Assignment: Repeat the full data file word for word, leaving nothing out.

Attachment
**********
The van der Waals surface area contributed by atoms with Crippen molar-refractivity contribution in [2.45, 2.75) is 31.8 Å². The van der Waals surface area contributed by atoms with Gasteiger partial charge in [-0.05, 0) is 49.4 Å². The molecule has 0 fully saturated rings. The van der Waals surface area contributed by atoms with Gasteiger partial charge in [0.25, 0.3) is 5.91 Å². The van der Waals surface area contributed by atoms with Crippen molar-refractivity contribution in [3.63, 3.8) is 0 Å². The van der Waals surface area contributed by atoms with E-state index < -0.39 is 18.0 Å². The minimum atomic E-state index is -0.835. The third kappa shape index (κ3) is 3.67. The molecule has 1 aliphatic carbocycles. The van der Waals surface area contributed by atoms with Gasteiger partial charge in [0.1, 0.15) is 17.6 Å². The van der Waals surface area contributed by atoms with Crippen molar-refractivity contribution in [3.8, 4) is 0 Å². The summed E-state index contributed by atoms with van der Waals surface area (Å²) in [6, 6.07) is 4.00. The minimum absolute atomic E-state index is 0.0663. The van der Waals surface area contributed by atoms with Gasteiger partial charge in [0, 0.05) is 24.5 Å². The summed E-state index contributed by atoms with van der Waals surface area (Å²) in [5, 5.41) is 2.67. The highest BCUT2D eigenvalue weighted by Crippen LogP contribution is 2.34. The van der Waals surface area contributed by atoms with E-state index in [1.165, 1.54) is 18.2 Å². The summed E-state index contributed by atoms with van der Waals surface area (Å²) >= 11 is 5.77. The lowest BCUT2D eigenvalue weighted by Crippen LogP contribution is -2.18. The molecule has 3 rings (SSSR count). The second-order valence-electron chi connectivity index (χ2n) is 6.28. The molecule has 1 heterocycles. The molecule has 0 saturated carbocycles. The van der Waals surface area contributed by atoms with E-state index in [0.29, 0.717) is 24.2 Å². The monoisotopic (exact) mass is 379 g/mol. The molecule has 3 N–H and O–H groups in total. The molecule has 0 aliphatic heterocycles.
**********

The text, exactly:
The van der Waals surface area contributed by atoms with Crippen molar-refractivity contribution in [2.45, 2.75) is 31.8 Å². The van der Waals surface area contributed by atoms with Gasteiger partial charge in [-0.05, 0) is 49.4 Å². The molecule has 0 fully saturated rings. The van der Waals surface area contributed by atoms with Gasteiger partial charge in [0.25, 0.3) is 5.91 Å². The van der Waals surface area contributed by atoms with Crippen molar-refractivity contribution in [3.63, 3.8) is 0 Å². The van der Waals surface area contributed by atoms with E-state index < -0.39 is 18.0 Å². The minimum atomic E-state index is -0.835. The third kappa shape index (κ3) is 3.67. The molecule has 1 aliphatic carbocycles. The van der Waals surface area contributed by atoms with Gasteiger partial charge in [0.1, 0.15) is 17.6 Å². The van der Waals surface area contributed by atoms with Crippen molar-refractivity contribution in [3.8, 4) is 0 Å². The summed E-state index contributed by atoms with van der Waals surface area (Å²) in [6, 6.07) is 4.00. The minimum absolute atomic E-state index is 0.0663. The van der Waals surface area contributed by atoms with Gasteiger partial charge in [0, 0.05) is 24.5 Å². The summed E-state index contributed by atoms with van der Waals surface area (Å²) in [5, 5.41) is 2.67. The highest BCUT2D eigenvalue weighted by Crippen LogP contribution is 2.34. The van der Waals surface area contributed by atoms with E-state index in [1.165, 1.54) is 18.2 Å². The summed E-state index contributed by atoms with van der Waals surface area (Å²) >= 11 is 5.77. The lowest BCUT2D eigenvalue weighted by Crippen LogP contribution is -2.18. The molecule has 3 rings (SSSR count). The second-order valence-electron chi connectivity index (χ2n) is 6.28. The molecule has 1 heterocycles. The molecule has 0 saturated carbocycles. The van der Waals surface area contributed by atoms with E-state index in [0.29, 0.717) is 24.2 Å². The monoisotopic (exact) mass is 379 g/mol. The molecule has 3 N–H and O–H groups in total. The molecule has 0 aliphatic heterocycles.